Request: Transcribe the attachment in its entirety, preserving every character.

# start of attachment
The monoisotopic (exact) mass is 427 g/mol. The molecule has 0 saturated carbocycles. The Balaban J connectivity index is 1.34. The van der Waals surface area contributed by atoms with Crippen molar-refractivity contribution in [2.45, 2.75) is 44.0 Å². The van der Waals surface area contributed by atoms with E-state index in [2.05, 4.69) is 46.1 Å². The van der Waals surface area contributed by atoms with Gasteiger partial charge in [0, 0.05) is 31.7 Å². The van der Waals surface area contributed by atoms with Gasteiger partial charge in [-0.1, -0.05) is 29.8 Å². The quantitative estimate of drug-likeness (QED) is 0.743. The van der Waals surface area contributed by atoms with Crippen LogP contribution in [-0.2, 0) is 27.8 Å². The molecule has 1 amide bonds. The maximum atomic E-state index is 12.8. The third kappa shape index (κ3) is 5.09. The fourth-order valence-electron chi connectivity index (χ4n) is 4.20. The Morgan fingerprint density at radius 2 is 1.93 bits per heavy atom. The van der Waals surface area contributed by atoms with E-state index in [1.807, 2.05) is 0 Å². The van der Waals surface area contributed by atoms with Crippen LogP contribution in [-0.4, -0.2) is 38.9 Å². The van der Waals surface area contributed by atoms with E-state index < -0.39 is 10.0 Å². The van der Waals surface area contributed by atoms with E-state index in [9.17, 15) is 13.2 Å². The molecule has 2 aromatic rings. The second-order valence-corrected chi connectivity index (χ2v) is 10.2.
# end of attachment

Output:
The monoisotopic (exact) mass is 427 g/mol. The molecule has 0 saturated carbocycles. The Balaban J connectivity index is 1.34. The van der Waals surface area contributed by atoms with Crippen molar-refractivity contribution in [2.45, 2.75) is 44.0 Å². The van der Waals surface area contributed by atoms with E-state index in [2.05, 4.69) is 46.1 Å². The van der Waals surface area contributed by atoms with Gasteiger partial charge in [0, 0.05) is 31.7 Å². The van der Waals surface area contributed by atoms with Gasteiger partial charge in [-0.1, -0.05) is 29.8 Å². The quantitative estimate of drug-likeness (QED) is 0.743. The van der Waals surface area contributed by atoms with Crippen LogP contribution in [-0.2, 0) is 27.8 Å². The molecule has 1 amide bonds. The maximum atomic E-state index is 12.8. The third kappa shape index (κ3) is 5.09. The fourth-order valence-electron chi connectivity index (χ4n) is 4.20. The Morgan fingerprint density at radius 2 is 1.93 bits per heavy atom. The van der Waals surface area contributed by atoms with E-state index in [1.807, 2.05) is 0 Å². The van der Waals surface area contributed by atoms with Crippen LogP contribution in [-0.4, -0.2) is 38.9 Å². The van der Waals surface area contributed by atoms with E-state index < -0.39 is 10.0 Å². The van der Waals surface area contributed by atoms with E-state index in [9.17, 15) is 13.2 Å². The molecule has 2 aromatic rings. The second-order valence-corrected chi connectivity index (χ2v) is 10.2.